Monday, June 23, 2008

I Think This Counts as Good News

Fewer American troops are being killed by IEDs in Iraq:

Roadside bomb attacks and fatalities in Iraq are down by almost 90% over the last year, according to Pentagon records and interviews with military leaders.
In May, 11 U.S. troops were killed by blasts from improvised explosive devices (IEDs) compared with 92 in May 2007, records show. That's an 88% decrease.
That's good news, but there's a caveat: the reduction has come as a result of evolving tactics, better armor, and most of all, from Iraqis:
Ad hoc local security forces, known as the Sons of Iraq, have provided on-the-ground intelligence to U.S. forces looking for IEDs, said Maj. Gen. Rick Lynch, who commanded a division in Baghdad from February 2007 until May.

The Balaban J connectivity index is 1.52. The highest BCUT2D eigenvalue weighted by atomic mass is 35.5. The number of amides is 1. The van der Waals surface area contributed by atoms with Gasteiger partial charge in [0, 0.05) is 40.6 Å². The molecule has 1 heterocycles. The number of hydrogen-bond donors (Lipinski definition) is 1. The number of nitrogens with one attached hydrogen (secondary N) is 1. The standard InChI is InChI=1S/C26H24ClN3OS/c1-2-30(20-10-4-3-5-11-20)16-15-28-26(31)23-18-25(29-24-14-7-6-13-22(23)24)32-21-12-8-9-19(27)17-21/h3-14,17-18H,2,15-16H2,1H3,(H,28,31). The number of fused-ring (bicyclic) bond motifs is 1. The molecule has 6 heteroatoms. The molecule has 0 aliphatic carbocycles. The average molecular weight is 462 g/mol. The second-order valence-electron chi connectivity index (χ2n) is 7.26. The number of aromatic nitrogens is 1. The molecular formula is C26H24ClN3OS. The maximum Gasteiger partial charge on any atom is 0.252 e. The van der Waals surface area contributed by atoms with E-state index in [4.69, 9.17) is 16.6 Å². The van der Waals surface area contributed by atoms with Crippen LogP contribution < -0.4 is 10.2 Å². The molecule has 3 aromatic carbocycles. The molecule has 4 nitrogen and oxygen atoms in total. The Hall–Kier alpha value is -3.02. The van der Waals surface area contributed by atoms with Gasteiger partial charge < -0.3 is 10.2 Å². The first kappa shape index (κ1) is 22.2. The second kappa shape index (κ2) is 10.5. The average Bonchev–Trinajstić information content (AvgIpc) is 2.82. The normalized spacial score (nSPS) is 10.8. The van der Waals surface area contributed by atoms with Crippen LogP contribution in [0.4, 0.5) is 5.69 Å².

Each member of the security forces earns about $8 per day. Lynch has hired about 36,000 of them to man checkpoints and provide intelligence on the insurgency. He said about 60% had been insurgents.
This form of peace and stability -- paying violent thugs not to be violent thugs, or to direct their violence elsewhere -- goes by the label "protection racket" in the context of organized crime, and is rarely confused with either peace or stability.

It's also worth noting, I think, that operating a protection racket can be equally effective at any level of troop deployment -- with or without a "surge," with 150,000 or 500 American troops on the ground, the payouts will have the same effect on the insurgents.

If the US is willing to "succeed" in Iraq by paying people not to bomb things, why not just make that official policy and end the occupation? Without US troops milling about Iraq, the number of targets decreases, so presumably the payout rate can begin to slide downward.

(H/T John Cole)

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